09 February 2011

The Obvious Knife

Currently pushing: The Bechdel Test. I thought I was late to the party on this one but I found out about it a few months ago and have been asking around to see who else knew it. Very few people in my circle apparently. So here it is: The Bechdel Rule states that a film must follow these three rules: (1) It includes at least two women (2) who at some point talk to each other (3) about something other than a man.

Alison Bechdel, the creator of the rule, said this during an io9 interview from 2008, "For me, the Rule is kind of like feminism in a bottle -- applied theory, quick and easy. I think whatever name one gives it, the rule should be applied to everything everywhere, including real life." Here's the comic in which the rule originally appeared, written in 1985.

Holy crap, I somehow missed my ten year blogoversary. I started blogging in October of 2000 and whiffed on the big date last year by four months. That must mean something. There was no party or confetti like I thought there would be. Maybe I can plan something with pizza and laptops. But that might infringe on my dream bachelor party scenario. Well, either way, happy tenth blogging anniversary to me!

I started my first blog while interning at A.Magazine, which is now defunct and a distant memory. It was my first job out of college and many of my posts described office life. Like the time Curtis from Big Brother Season 1 used my desk to participate in an online chat. That was a brush with famousness. Throughout the decade, my blog has basically been my best friend. Or at least the friend I've been most dedicated to. I mean, I have thrown hundreds of thousands of words at it, it's always been there for me, and it's led directly to my writing career. What else can I ask for? "His best friend was his blog," would actually make for a pretty pathetic epitaph actually. I better work on fixing that.

Sometimes people ask me what's the point of having such a long running blog. Well, just the other day a friend told me about how her family still has her (great?) grandmother's diaries. By reading them, my friend found out about stuff like their shared love of films and how her grandmother would trek into town to see the latest movies. That's pretty rad right? One day my great nephews/nieces or something will find out that we share the same passion for Wizard of Oz. Except the version they're familiar with would have starred CGI versions of Justin Timberlake and Britney Spears. Or I guess Justin Bieber and Miley Cyrus?

My old answer to any problem in life used to be "start a blog." I think that still holds true.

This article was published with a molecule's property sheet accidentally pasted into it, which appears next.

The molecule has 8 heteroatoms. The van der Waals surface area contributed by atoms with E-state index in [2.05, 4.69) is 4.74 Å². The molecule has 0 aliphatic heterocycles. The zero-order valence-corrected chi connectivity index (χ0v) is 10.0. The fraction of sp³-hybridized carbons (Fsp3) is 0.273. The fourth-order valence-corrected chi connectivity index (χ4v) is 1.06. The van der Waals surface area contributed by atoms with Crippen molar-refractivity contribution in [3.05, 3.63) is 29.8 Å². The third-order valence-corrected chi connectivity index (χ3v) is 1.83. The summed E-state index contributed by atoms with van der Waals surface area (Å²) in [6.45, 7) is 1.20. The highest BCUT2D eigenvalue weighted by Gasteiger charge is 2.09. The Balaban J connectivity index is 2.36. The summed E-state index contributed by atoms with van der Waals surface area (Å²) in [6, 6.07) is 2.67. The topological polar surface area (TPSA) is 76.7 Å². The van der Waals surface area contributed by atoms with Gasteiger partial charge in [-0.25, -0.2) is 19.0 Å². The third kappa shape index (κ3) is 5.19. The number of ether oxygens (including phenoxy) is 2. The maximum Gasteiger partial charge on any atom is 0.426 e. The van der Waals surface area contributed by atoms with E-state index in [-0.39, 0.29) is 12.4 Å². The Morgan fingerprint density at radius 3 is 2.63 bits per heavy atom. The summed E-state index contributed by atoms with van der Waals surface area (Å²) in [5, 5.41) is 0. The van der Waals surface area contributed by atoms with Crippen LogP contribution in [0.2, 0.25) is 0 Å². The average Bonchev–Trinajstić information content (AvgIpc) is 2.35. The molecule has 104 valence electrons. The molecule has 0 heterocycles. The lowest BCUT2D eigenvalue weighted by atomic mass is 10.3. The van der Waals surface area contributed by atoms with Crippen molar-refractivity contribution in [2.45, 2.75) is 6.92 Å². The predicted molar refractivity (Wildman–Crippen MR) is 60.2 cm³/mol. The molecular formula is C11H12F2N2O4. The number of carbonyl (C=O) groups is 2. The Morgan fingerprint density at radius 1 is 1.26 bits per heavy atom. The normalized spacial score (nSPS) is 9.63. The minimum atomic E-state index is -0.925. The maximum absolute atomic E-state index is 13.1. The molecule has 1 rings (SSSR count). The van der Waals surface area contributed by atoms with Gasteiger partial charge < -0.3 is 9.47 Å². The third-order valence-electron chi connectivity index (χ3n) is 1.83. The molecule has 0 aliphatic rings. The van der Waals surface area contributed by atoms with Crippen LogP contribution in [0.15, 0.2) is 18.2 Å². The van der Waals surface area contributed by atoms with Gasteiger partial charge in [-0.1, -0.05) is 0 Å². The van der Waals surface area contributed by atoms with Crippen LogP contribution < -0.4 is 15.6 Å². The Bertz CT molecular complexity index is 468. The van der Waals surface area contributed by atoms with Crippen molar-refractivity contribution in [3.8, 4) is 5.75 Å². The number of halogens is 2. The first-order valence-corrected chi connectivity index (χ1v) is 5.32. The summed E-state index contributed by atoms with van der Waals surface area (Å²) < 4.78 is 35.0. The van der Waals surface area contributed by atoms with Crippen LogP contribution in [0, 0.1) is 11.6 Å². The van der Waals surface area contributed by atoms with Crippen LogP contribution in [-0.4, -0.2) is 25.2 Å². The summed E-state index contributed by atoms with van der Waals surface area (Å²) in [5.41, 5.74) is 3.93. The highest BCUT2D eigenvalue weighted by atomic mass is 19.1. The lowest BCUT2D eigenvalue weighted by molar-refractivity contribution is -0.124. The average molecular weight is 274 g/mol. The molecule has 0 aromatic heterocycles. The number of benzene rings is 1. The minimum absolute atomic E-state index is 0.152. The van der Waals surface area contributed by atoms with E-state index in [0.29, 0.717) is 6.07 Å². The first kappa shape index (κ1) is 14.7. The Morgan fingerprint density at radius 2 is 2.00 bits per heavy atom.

I keep reading about the death of blogging and even if the naysayers are correct, I refuse to believe it. Okay, fine, almost everyone I used to follow has stopped blogging. And among my friends, maybe ten percent remain committed bloggers from our heyday ten years ago. Now it's all about Facebook and Twitter or nothing at all. People are over the novelty of sharing, and blogging is now a thing that sucks away time and energy. I can't even say I'm sad because these days I'm just happy when anyone posts. The other day my friend mentioned that he might resurrect his blog -- defunct since 2006 -- and I wanted to reach across the country and give him a hug.

Lately I've been recommending that people start Tumblrs versus blogs. It's theoretically the same thing of course but the ease of use of Tumblr, and the simple way to follow and "like" things wins out for the casual user. Actually Tumblr isn't even for the casual user anymore as major magazines, professionals of all types, and celebrities are all Tumblr-ing away. I mean, check out Dianna Argon's Tumblr, which is all sorts of normal looking except for the Glee people and movie star stuff on it. Tumblr is the new coolness. But something will come along to take that away from Tumblr and Blogger will still remain. My loyalty for Blogger is pretty deep, and really, shouldn't Google be hiring me to say this over and over? Oh wait, I already do this, for free.
"This saturation of opinion dripped into the personal blogging sphere as well, with Tumblr, Facebook and Twitter becoming the preferred mode for oversharing, the sharing sort of being the point, and aggregation.

To establish the very basics, the personal blog took the form of a passive Web site that offered a glimpse into one's inner life to anyone interested, whereas these networks broadcast these thoughts to friends, who would presumably be best suited to receive them, and who in turn used these networks over the others, without having to trudge through, say, Wordpress."
-The End of Blogging-